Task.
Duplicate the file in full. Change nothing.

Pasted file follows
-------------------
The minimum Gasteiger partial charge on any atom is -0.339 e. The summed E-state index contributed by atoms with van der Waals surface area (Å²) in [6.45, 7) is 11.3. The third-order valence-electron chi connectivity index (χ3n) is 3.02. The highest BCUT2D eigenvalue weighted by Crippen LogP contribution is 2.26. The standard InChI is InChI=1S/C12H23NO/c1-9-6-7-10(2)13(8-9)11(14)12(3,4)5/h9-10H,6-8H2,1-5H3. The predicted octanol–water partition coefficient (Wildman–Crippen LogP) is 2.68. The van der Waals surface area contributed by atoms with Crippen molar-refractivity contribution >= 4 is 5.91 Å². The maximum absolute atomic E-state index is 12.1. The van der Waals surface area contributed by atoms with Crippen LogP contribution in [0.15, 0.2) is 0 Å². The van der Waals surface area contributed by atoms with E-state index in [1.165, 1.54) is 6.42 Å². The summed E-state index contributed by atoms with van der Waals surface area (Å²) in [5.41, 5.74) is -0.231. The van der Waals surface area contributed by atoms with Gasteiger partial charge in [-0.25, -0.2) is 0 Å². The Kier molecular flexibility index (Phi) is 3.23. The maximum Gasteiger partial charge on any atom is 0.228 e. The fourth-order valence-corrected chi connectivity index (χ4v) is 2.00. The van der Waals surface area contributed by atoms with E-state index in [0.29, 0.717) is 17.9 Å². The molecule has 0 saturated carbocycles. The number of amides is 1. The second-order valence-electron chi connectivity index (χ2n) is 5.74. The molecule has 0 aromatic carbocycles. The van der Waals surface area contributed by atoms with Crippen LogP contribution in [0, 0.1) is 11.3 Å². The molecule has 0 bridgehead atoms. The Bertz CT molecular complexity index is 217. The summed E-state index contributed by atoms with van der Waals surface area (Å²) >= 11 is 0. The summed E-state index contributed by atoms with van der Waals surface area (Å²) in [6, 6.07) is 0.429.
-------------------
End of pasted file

The minimum Gasteiger partial charge on any atom is -0.339 e. The summed E-state index contributed by atoms with van der Waals surface area (Å²) in [6.45, 7) is 11.3. The third-order valence-electron chi connectivity index (χ3n) is 3.02. The highest BCUT2D eigenvalue weighted by Crippen LogP contribution is 2.26. The standard InChI is InChI=1S/C12H23NO/c1-9-6-7-10(2)13(8-9)11(14)12(3,4)5/h9-10H,6-8H2,1-5H3. The predicted octanol–water partition coefficient (Wildman–Crippen LogP) is 2.68. The van der Waals surface area contributed by atoms with Crippen molar-refractivity contribution >= 4 is 5.91 Å². The maximum absolute atomic E-state index is 12.1. The van der Waals surface area contributed by atoms with Crippen LogP contribution in [0.15, 0.2) is 0 Å². The van der Waals surface area contributed by atoms with E-state index in [1.165, 1.54) is 6.42 Å². The summed E-state index contributed by atoms with van der Waals surface area (Å²) in [5.41, 5.74) is -0.231. The van der Waals surface area contributed by atoms with Gasteiger partial charge in [-0.25, -0.2) is 0 Å². The Kier molecular flexibility index (Phi) is 3.23. The maximum Gasteiger partial charge on any atom is 0.228 e. The fourth-order valence-corrected chi connectivity index (χ4v) is 2.00. The van der Waals surface area contributed by atoms with E-state index in [0.29, 0.717) is 17.9 Å². The molecule has 0 saturated carbocycles. The number of amides is 1. The second-order valence-electron chi connectivity index (χ2n) is 5.74. The molecule has 0 aromatic carbocycles. The van der Waals surface area contributed by atoms with Crippen LogP contribution in [0, 0.1) is 11.3 Å². The molecule has 0 bridgehead atoms. The Bertz CT molecular complexity index is 217. The summed E-state index contributed by atoms with van der Waals surface area (Å²) >= 11 is 0. The summed E-state index contributed by atoms with van der Waals surface area (Å²) in [6, 6.07) is 0.429.